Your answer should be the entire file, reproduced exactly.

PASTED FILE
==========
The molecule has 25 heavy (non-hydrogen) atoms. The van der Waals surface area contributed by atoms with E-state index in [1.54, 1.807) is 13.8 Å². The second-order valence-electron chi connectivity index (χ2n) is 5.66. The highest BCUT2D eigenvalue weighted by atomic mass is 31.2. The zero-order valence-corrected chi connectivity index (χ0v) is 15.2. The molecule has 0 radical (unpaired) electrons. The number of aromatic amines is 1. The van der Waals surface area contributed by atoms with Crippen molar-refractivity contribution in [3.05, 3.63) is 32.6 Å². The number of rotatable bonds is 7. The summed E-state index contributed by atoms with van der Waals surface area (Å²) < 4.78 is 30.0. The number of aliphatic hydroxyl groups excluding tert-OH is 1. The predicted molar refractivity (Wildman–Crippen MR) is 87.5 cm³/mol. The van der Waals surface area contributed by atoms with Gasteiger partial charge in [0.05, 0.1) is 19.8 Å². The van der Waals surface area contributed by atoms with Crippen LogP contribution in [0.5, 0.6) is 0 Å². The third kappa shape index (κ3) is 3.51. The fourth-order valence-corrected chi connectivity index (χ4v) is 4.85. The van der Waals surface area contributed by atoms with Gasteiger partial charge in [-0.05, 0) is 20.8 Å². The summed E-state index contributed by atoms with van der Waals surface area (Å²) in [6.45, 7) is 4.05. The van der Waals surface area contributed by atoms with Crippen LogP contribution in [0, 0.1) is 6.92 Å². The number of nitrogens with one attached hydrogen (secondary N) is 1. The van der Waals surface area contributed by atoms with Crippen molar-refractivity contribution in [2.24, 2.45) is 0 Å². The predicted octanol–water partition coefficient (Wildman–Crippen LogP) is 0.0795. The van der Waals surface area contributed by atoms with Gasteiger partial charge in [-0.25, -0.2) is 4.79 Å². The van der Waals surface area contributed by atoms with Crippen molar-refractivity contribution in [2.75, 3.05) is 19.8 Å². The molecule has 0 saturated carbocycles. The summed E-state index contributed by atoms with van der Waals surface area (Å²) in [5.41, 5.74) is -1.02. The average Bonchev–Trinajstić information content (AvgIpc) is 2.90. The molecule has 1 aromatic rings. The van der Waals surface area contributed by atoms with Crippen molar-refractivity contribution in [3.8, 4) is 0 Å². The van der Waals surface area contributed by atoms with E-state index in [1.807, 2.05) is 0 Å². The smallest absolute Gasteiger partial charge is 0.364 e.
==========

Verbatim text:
The molecule has 25 heavy (non-hydrogen) atoms. The van der Waals surface area contributed by atoms with E-state index in [1.54, 1.807) is 13.8 Å². The second-order valence-electron chi connectivity index (χ2n) is 5.66. The highest BCUT2D eigenvalue weighted by atomic mass is 31.2. The zero-order valence-corrected chi connectivity index (χ0v) is 15.2. The molecule has 0 radical (unpaired) electrons. The number of aromatic amines is 1. The van der Waals surface area contributed by atoms with Crippen molar-refractivity contribution in [3.05, 3.63) is 32.6 Å². The number of rotatable bonds is 7. The summed E-state index contributed by atoms with van der Waals surface area (Å²) < 4.78 is 30.0. The number of aliphatic hydroxyl groups excluding tert-OH is 1. The predicted molar refractivity (Wildman–Crippen MR) is 87.5 cm³/mol. The van der Waals surface area contributed by atoms with Gasteiger partial charge in [0.05, 0.1) is 19.8 Å². The van der Waals surface area contributed by atoms with Crippen LogP contribution in [0.5, 0.6) is 0 Å². The third kappa shape index (κ3) is 3.51. The fourth-order valence-corrected chi connectivity index (χ4v) is 4.85. The van der Waals surface area contributed by atoms with Gasteiger partial charge in [-0.05, 0) is 20.8 Å². The summed E-state index contributed by atoms with van der Waals surface area (Å²) in [6.45, 7) is 4.05. The van der Waals surface area contributed by atoms with Crippen LogP contribution in [0, 0.1) is 6.92 Å². The number of nitrogens with one attached hydrogen (secondary N) is 1. The van der Waals surface area contributed by atoms with Crippen molar-refractivity contribution in [2.24, 2.45) is 0 Å². The predicted octanol–water partition coefficient (Wildman–Crippen LogP) is 0.0795. The van der Waals surface area contributed by atoms with Gasteiger partial charge in [-0.25, -0.2) is 4.79 Å². The van der Waals surface area contributed by atoms with Crippen molar-refractivity contribution in [2.75, 3.05) is 19.8 Å². The molecule has 0 saturated carbocycles. The summed E-state index contributed by atoms with van der Waals surface area (Å²) in [5.41, 5.74) is -1.02. The average Bonchev–Trinajstić information content (AvgIpc) is 2.90. The molecule has 1 aromatic rings. The van der Waals surface area contributed by atoms with Crippen molar-refractivity contribution in [3.8, 4) is 0 Å². The van der Waals surface area contributed by atoms with E-state index in [1.807, 2.05) is 0 Å². The smallest absolute Gasteiger partial charge is 0.364 e.